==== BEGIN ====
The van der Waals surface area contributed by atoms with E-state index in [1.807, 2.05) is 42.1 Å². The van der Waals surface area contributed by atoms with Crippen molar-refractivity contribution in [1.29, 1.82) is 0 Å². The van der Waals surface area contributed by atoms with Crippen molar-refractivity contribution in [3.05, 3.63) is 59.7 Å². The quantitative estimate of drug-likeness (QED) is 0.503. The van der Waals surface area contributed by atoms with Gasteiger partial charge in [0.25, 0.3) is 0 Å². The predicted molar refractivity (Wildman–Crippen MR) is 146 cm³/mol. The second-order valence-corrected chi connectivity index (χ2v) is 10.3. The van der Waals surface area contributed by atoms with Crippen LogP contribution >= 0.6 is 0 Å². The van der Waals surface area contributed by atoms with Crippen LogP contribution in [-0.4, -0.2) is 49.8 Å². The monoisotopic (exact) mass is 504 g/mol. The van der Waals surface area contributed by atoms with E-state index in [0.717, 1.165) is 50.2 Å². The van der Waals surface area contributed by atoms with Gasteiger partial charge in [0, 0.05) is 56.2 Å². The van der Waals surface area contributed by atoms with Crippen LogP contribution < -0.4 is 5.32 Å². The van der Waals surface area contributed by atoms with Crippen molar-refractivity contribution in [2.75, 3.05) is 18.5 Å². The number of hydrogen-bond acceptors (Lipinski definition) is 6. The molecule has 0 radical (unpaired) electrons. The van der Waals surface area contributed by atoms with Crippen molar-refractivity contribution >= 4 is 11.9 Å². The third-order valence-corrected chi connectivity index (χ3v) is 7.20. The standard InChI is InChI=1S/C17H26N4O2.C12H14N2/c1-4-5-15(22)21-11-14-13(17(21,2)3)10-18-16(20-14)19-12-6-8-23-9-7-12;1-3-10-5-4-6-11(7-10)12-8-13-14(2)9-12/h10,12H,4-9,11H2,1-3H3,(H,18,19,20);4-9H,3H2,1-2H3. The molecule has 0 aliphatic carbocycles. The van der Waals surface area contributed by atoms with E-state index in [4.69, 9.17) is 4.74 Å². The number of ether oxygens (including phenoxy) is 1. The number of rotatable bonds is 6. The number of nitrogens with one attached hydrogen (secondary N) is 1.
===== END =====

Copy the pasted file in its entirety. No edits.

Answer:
The van der Waals surface area contributed by atoms with E-state index in [1.807, 2.05) is 42.1 Å². The van der Waals surface area contributed by atoms with Crippen molar-refractivity contribution in [1.29, 1.82) is 0 Å². The van der Waals surface area contributed by atoms with Crippen molar-refractivity contribution in [3.05, 3.63) is 59.7 Å². The quantitative estimate of drug-likeness (QED) is 0.503. The van der Waals surface area contributed by atoms with Gasteiger partial charge in [0.25, 0.3) is 0 Å². The predicted molar refractivity (Wildman–Crippen MR) is 146 cm³/mol. The second-order valence-corrected chi connectivity index (χ2v) is 10.3. The van der Waals surface area contributed by atoms with Crippen LogP contribution >= 0.6 is 0 Å². The van der Waals surface area contributed by atoms with Crippen LogP contribution in [-0.4, -0.2) is 49.8 Å². The monoisotopic (exact) mass is 504 g/mol. The van der Waals surface area contributed by atoms with E-state index in [0.717, 1.165) is 50.2 Å². The van der Waals surface area contributed by atoms with Gasteiger partial charge in [0, 0.05) is 56.2 Å². The van der Waals surface area contributed by atoms with Crippen LogP contribution < -0.4 is 5.32 Å². The van der Waals surface area contributed by atoms with Crippen molar-refractivity contribution in [2.75, 3.05) is 18.5 Å². The number of hydrogen-bond acceptors (Lipinski definition) is 6. The molecule has 0 radical (unpaired) electrons. The van der Waals surface area contributed by atoms with Crippen molar-refractivity contribution >= 4 is 11.9 Å². The third-order valence-corrected chi connectivity index (χ3v) is 7.20. The standard InChI is InChI=1S/C17H26N4O2.C12H14N2/c1-4-5-15(22)21-11-14-13(17(21,2)3)10-18-16(20-14)19-12-6-8-23-9-7-12;1-3-10-5-4-6-11(7-10)12-8-13-14(2)9-12/h10,12H,4-9,11H2,1-3H3,(H,18,19,20);4-9H,3H2,1-2H3. The molecule has 0 aliphatic carbocycles. The van der Waals surface area contributed by atoms with E-state index in [4.69, 9.17) is 4.74 Å². The number of ether oxygens (including phenoxy) is 1. The number of rotatable bonds is 6. The number of nitrogens with one attached hydrogen (secondary N) is 1.